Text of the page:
We First By Ourselves

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We First By Ourselves

For All We Know, Music by Fred Karlin, Lyrics by Robb Royer and Jimmy Griffin, Performed by Larry Meredith (1970) and The Carpenters (1971), Encountered 1970 and 1971

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That’s the Way I’ve Always Heard It Should Be, by Carly Simon and Jacob Brackman, Performed by Carly Simon (1971), Encountered 1971

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           When I write about deciding to get married, a decision I was confronting in 1970, there is a choice: either a wealth of detail or great simplicity.  The subject lends itself to either approach.  In my case, however, discretion mandates the latter.  As I’ve written before, this is my story, no one else’s.

The hardest fact, then, is the easiest to tell: I suffered agonies of indecision.  And this should have told me all I needed to know about whether to proceed, especially in view of how young I was, and in view of the fact my girlfriend S. was even younger.  We were both good people and very nearly right for each other for the long term.  But nearly only counts in horseshoes and hand-grenades, as S. herself would say in other contexts.

Indecision: Greatest Gen Versus Boomer Style

Harder to tell is the way the air of the times flavored the experience of going through that indecision.  Marriage is such an old institution and humanity has had such extensive experience of marriage that in one sense there can be no new wisdom about it, no new thinking. Everything that could possibly be said must surely have been said.  Still, every generation confronts the old questions and tries out the old answers in its own way.  And certainly this was extraordinarily true of my own generation.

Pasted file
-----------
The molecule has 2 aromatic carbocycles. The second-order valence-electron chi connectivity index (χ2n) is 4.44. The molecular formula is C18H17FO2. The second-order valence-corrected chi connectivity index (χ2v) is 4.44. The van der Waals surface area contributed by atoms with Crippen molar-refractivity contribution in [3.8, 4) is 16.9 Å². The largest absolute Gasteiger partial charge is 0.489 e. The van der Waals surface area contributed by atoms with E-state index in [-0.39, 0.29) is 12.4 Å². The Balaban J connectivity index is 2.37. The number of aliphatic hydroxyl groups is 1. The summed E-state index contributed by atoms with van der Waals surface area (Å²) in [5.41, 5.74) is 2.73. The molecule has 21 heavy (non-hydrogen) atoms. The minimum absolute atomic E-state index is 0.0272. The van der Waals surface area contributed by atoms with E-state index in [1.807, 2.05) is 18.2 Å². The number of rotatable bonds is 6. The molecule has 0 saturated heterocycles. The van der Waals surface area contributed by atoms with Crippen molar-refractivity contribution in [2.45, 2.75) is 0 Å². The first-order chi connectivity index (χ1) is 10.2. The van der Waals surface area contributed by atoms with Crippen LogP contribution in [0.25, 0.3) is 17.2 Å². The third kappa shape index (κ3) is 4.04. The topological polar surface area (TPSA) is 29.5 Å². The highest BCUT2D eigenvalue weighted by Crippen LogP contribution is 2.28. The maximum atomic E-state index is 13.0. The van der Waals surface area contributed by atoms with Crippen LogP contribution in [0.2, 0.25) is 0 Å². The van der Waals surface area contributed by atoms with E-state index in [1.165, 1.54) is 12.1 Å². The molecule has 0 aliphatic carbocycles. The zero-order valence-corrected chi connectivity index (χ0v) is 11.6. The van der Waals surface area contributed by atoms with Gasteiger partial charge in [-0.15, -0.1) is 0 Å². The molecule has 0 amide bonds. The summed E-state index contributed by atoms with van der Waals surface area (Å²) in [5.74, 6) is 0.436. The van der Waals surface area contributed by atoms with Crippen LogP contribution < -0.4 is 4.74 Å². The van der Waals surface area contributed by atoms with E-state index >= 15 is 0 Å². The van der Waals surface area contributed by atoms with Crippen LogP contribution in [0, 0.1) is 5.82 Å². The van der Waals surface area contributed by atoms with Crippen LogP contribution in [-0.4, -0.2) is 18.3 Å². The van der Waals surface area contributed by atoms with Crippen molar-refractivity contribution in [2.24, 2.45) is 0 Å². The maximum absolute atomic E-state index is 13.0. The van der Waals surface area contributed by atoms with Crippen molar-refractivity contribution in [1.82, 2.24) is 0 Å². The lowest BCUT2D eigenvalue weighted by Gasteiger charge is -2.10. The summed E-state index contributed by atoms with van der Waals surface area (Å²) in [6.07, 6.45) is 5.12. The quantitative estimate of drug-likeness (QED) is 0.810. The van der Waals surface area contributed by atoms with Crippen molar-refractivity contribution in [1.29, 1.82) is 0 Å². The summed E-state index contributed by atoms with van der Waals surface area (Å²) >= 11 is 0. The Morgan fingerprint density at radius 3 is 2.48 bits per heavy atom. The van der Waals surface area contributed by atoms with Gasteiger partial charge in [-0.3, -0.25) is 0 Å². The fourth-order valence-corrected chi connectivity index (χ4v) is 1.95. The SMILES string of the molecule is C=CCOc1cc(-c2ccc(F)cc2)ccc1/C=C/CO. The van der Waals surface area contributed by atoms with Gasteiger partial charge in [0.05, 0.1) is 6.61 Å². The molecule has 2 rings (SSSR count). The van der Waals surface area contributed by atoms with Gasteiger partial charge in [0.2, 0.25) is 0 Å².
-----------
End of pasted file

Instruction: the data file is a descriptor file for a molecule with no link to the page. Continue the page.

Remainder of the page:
Consider how it had appeared to our parents, the ones who had Weathered the Depression and Won the War.  Their identity was as a generation overcoming uncertainty and yearning to establish solid, lasting things.  Marriage, the way most of them wanted to believe in it, was one of those solid, lasting things.[1]  They could flock to its strictures and protections because they knew and were sick of the contingency of economic upheaval and world conflict.  From my perspective, they didn’t handle what their vows created any better or any worse than any other generation did, but I’m convinced they decided more decisively whether to take the vows in the first place.  At least more decisively than my generation did.

As for us Boomers, raised amid comparative peace and prosperity, we had been encouraged to make lifelong enterprises out of exploration of ourselves and our potential.  And it would be hard to be continually exploring after one had made certain commitments.  Marriage could only be reconciled with this aspiration if marriage itself became part of the adventure, if, instead of becoming the embrace of certainty with a person one knew intimately, it were to be made somehow the very vehicle in which the exciting journey of life could be taken.

The trouble was, if both of you were growing in unpredictable ways, were busy exploring, what would happen when each of you had grown into someone new?  After all, that you would each continue to grow, to metamorphose even, was absolutely a part of the program.  Could a marriage sustain such developments?  One could not know for certain in advance.  The only thing known for certain up front was the commitment; how much the cherished exploration could persist in its wake could only be known later.

Time Alone Will Tell

For All We Know, which appeared first in a movie all about deciding to get married, Lovers and Other Strangers (August 1970) (it won the Best Original Song Oscar), and then came out as a hit for The Carpenters early in 1971, was a perfect expression of that dilemma:

 Love, look at the two of us
 Strangers in many ways
 We’ve got a lifetime to share
 So much to say and as we go from day to day
 I’ll feel you close to me
 But time alone will tell
 Let’s take a lifetime to say
 I knew you well
 For only time will tell us so
 And love may grow for all we know.

           In other words, finding out whether (or not) you get to know the other person well – presumably if you don’t, it’s because the marriage failed – is part of the great exploration of life.  The “great exploration” part notwithstanding, this is hardly a ringing endorsement of marriage.